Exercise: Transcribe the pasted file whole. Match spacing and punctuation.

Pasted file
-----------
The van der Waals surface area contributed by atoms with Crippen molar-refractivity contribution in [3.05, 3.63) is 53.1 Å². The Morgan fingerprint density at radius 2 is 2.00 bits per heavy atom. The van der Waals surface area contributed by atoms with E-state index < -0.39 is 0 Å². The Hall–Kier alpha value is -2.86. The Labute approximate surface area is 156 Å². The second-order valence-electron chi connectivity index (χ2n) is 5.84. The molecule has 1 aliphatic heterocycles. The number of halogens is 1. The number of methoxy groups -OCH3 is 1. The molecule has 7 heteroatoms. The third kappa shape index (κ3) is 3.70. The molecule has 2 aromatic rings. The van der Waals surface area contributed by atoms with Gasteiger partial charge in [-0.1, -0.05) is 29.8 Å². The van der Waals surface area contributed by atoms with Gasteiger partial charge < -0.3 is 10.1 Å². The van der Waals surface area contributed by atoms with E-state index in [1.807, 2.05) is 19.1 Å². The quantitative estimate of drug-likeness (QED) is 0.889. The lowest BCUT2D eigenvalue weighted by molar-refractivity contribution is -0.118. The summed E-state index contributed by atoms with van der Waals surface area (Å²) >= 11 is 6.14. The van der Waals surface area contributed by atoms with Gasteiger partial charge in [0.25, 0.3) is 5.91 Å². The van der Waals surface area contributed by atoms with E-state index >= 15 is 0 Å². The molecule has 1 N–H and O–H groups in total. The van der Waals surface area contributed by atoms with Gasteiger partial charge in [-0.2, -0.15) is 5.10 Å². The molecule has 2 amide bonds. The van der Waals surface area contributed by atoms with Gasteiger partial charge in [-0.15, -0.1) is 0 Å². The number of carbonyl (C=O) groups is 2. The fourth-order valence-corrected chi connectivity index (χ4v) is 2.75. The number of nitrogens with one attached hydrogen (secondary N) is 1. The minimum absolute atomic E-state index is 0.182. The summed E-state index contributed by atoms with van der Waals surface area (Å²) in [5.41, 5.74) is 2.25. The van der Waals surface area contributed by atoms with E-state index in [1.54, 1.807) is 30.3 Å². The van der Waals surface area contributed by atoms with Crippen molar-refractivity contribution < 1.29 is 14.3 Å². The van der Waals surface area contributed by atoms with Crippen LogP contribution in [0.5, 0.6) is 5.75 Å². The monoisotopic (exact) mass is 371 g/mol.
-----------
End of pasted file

The van der Waals surface area contributed by atoms with Crippen molar-refractivity contribution in [3.05, 3.63) is 53.1 Å². The Morgan fingerprint density at radius 2 is 2.00 bits per heavy atom. The van der Waals surface area contributed by atoms with E-state index < -0.39 is 0 Å². The Hall–Kier alpha value is -2.86. The Labute approximate surface area is 156 Å². The second-order valence-electron chi connectivity index (χ2n) is 5.84. The molecule has 1 aliphatic heterocycles. The number of halogens is 1. The number of methoxy groups -OCH3 is 1. The molecule has 7 heteroatoms. The third kappa shape index (κ3) is 3.70. The molecule has 2 aromatic rings. The van der Waals surface area contributed by atoms with Gasteiger partial charge in [-0.1, -0.05) is 29.8 Å². The van der Waals surface area contributed by atoms with Gasteiger partial charge < -0.3 is 10.1 Å². The van der Waals surface area contributed by atoms with E-state index in [1.807, 2.05) is 19.1 Å². The quantitative estimate of drug-likeness (QED) is 0.889. The lowest BCUT2D eigenvalue weighted by molar-refractivity contribution is -0.118. The summed E-state index contributed by atoms with van der Waals surface area (Å²) >= 11 is 6.14. The van der Waals surface area contributed by atoms with Gasteiger partial charge in [0.25, 0.3) is 5.91 Å². The van der Waals surface area contributed by atoms with E-state index >= 15 is 0 Å². The molecule has 1 N–H and O–H groups in total. The van der Waals surface area contributed by atoms with Gasteiger partial charge in [-0.2, -0.15) is 5.10 Å². The molecule has 2 amide bonds. The van der Waals surface area contributed by atoms with Gasteiger partial charge in [-0.15, -0.1) is 0 Å². The number of carbonyl (C=O) groups is 2. The fourth-order valence-corrected chi connectivity index (χ4v) is 2.75. The number of nitrogens with one attached hydrogen (secondary N) is 1. The minimum absolute atomic E-state index is 0.182. The summed E-state index contributed by atoms with van der Waals surface area (Å²) in [5.41, 5.74) is 2.25. The van der Waals surface area contributed by atoms with E-state index in [1.54, 1.807) is 30.3 Å². The van der Waals surface area contributed by atoms with Crippen molar-refractivity contribution < 1.29 is 14.3 Å². The van der Waals surface area contributed by atoms with Crippen LogP contribution in [0.5, 0.6) is 5.75 Å². The monoisotopic (exact) mass is 371 g/mol.